History Book - Notable moments in media history | WORLD
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History Book - Notable moments in media history


WORLD Radio - History Book - Notable moments in media history

NICK EICHER, HOST: Next up on The World and Everything in It: the WORLD History Book.

Today, a brief look at a few notable moments in media history. Here’s WORLD senior correspondent Katie Gaultney.

KATIE GAULTNEY, SENIOR CORRESPONDENT: Ah, the theater. “All the world’s a stage, and all the men and women merely players,” as William Shakespeare wrote in As You Like It. But what about when there were no women on the stage? Dating back to ancient Greece and Rome, young men or boys played female characters. That all changed on December 8, 1660, when an actress first appeared on an English public stage. 

OTHELLO: That handkerchief which I so loved and gave thee, thou gavest to Cassio./ No, by my life and soul! Send for the man, and ask him.

MUSIC: [From the ballet Otello, Act 3, Giuseppe Verdi]

That’s the crucial moment in Shakespeare’s Othello, when the title character kills Desdemona in a fit of jealous rage. And historians believe a production of Othello by the King’s Company at its theater on Vere Street December 8, 1660, featured for the first time a woman in the role of Desdemona—possibly Anne Marshall, but more likely it was Margaret Hughes.

Hughes was a favorite of senior British royal family member Prince Rupert. That provided some cover for Hughes to take the scandalous step of becoming an actress. Prior to Hughes’ debut, theater productions were considered too bawdy for women to participate in. 

The 2002 movie Stage Beauty expanded on what’s known of Hughes’ real-life story. This scene captured the crowd’s exuberance over her performance on Vere Street all those Decembers ago: 

STAGE BEAUTY: Mrs Hughes!  Surely that was the finest night I’ve ever had at the theater. The performances!

With Hughes’ debut, the door opened for women to take to the stage and make The Bard’s romances much more believable. 

MUSIC: [Bert Hirsch Orch Sweetheart Of My Student Days]

From the stage to the small screen: 90 years ago today, experimental broadcast station W1XAV in Boston, Massachusetts, simulcast “The Fox Trappers” radio program to a handful of mechanical television sets. The program included a brief spot promoting I.J. Fox Furriers, making it the first documented commercial in television history. No recordings or transcripts exist of the advertisement, but it’s reimagined here by radio actor Kim Rasmussen:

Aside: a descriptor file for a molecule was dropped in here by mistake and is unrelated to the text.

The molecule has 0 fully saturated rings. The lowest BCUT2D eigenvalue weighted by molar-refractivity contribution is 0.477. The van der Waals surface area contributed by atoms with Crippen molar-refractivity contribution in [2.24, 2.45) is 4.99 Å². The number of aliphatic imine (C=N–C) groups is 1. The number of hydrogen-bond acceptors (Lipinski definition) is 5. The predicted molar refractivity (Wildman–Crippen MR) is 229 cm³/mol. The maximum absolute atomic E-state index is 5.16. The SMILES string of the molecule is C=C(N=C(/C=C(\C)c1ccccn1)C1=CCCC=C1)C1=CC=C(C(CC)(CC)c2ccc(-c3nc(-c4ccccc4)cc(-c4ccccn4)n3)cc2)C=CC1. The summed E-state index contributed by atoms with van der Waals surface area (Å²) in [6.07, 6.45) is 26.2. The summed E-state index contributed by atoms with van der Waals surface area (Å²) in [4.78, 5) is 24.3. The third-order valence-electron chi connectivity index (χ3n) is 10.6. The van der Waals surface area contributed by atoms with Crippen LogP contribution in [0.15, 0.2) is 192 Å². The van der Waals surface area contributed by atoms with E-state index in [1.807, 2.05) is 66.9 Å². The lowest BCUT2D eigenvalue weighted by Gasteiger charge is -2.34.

KIM RASMUSSEN: The Fox Trappers radio program is sponsored by I.J. Fox Furriers, located at the corner of East 4th Street and Euclid Ave. America’s largest manufacturing furrier sells direct to wearers. It makes a difference when you buy from the maker. 

While radio commercials were well accepted, television advertising was prohibited by The Federal Radio Commission at the time. All we know of the commercial is an entry in the FRC records that they reprimanded W1XAV for breaking the regulation. 

Media historians don’t know how many people even saw the commercial that aired during the telecast as so few television sets existed at the time. But they suspect the program didn’t have many viewers at all. 

What they do know, though, is that the first sanctioned commercial aired on television 11 years later in New York. It advertised watchmaker Bulova and lasted only a few seconds:

COMMERCIAL: America runs on Bulova time. 

And thus began the time-tested tradition of folks rushing to change the channel. 

And from TV to radio now… 

MUSIC: [U.S. Army Band, 1942]

The first NFL title game broadcast on national radio aired 80 years ago tomorrow, on December 8, 1940. It also happened to be the most lopsided victory in NFL history. The Chicago Bears mauled the Washington Redskins, winning 73-to-0. 

The Pro Football Hall of Fame notes the scoreboard wasn’t the only evidence of a blowout: 

CLIP: The scoring onslaught was so great that there were no more game balls to be used. The Bears had kicked them into the stands on extra points throughout the afternoon. In fact, Washington pleaded with the Bears not to attempt point-afters on their last two TDs. The game was finished using practice balls. 

Plenty of sports fans bore witness to the bloodbath. The teams faced each other at Griffith Stadium in Washington, D.C., with a sellout capacity attendance of 36,000. The radio broadcast reached 120 stations across the country. 

The Bears had a lot on the line. Redskins owner George Preston Marshall had been taunting the Bears in the press, calling them “quitters” and “cry babies.” But Bears coach George Halas used Marshall’s words to galvanize his team. 

ANNOUNCER: Watch now as Chicago’s George Wilson takes out not one, but two Redskins, and Osmanski completes a 68-yard touchdown! 

At least the loss didn’t cause legendary Redskins quarterback “Slinging” Sammy Baugh to lose his sense of humor. After the game, a reporter asked Baugh if the outcome would have been different if his receiver hadn’t dropped a pass on the first drive. Rumor has it Baugh replied that yes, the outcome would have been different, saying “We would’ve lost 73 to 7.” 

That’s this week’s History Book. I’m Katie Gaultney.

(Photo/Public Domain) William Shakespeare

WORLD Radio transcripts are created on a rush deadline. This text may not be in its final form and may be updated or revised in the future. Accuracy and availability may vary. The authoritative record of WORLD Radio programming is the audio record.


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